Meanwhile, Grossbard emphasizes that “Facing East” is not simply about “compass east,” but about East in a larger sense. On the one hand, there is “what we think of as Zion East — and by extension the Torah ark and the Eastern wall,” or the direction of prayer. But she also points to a universal concept of East, in such metaphors as the rising of the sun. The Mizrach plaques placed on east-facing walls often include lines from Psalms 113:3, which speaks of “the entire universe acclaiming God.”

“Facing East: A Jewish Orientation” runs through Aug. 3 at the Jewish Community Library, 1835 Ellis St., S.F.


Posted by isa
05/29/2014  at  10:32 PM
Understanding the East

by BV Bhagavat Maharaja & Isa das

Which religion is that? You may ask, and rightly so. Most academic and news articles usually talk about the three monotheistic religions, Judaism, Christianity, and Islam. Even though these three religions share a common theological precept that there is one GOD ([1]El Kana) and no other, they are anything but unified in describing the path that the devotee must take to reach that one and only GOD.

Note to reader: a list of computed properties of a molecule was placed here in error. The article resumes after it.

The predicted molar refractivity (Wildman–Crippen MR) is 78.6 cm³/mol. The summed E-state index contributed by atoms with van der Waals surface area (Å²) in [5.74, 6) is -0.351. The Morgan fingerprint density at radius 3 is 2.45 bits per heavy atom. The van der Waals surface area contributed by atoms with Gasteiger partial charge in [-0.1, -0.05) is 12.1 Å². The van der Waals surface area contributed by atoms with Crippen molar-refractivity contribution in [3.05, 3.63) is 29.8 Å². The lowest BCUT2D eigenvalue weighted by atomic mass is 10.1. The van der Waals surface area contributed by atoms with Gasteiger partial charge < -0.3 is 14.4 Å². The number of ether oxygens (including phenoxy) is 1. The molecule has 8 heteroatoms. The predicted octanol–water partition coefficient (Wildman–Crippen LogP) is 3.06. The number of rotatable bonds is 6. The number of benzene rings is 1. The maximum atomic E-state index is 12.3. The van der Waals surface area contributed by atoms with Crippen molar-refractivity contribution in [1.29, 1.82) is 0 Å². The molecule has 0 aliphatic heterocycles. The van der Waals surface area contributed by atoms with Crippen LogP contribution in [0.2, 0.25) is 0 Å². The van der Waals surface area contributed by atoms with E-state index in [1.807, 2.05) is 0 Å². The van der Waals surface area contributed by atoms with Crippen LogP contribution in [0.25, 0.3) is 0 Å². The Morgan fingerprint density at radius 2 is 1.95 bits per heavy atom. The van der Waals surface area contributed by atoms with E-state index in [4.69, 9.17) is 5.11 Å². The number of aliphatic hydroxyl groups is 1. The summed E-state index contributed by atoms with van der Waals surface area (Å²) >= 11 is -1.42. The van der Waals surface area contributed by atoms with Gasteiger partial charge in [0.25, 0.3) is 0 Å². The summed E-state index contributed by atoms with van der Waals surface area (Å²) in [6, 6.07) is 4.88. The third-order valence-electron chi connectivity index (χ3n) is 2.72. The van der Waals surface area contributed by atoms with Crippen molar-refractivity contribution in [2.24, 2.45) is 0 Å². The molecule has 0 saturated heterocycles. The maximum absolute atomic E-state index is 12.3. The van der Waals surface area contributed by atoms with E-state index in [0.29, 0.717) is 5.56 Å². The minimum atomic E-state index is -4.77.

Today we have attempts by all three religions to create interfaith harmony through theological fiats at ecumenical conferences that draw people’s attention to the things that unify these three religions as opposed to their differences.

Hinduism (Vedic Religion, Sanatan Dharma) would like to join this dialog and be recognized as Monotheistic.

Hinduism (Vedic Religion Sanatan Dharma) appears to be a polytheistic theological conception where a pantheon of deities ([3]Angels) are worshiped, it is actually a systematic process of elevating each individual soul over one birth or millions ([4]Transmigration; Jewish) to greater and greater levels of faith in the divine existence of the one original and infallible GOD ([1]Kana).

In the Bhagavad Gita which is the book that many consider the Bible of the Vedic Religion, Lord Sri Krishna (Kana) who is understood to be GOD ([5]Allah), The Supreme Personality of Godhead explains.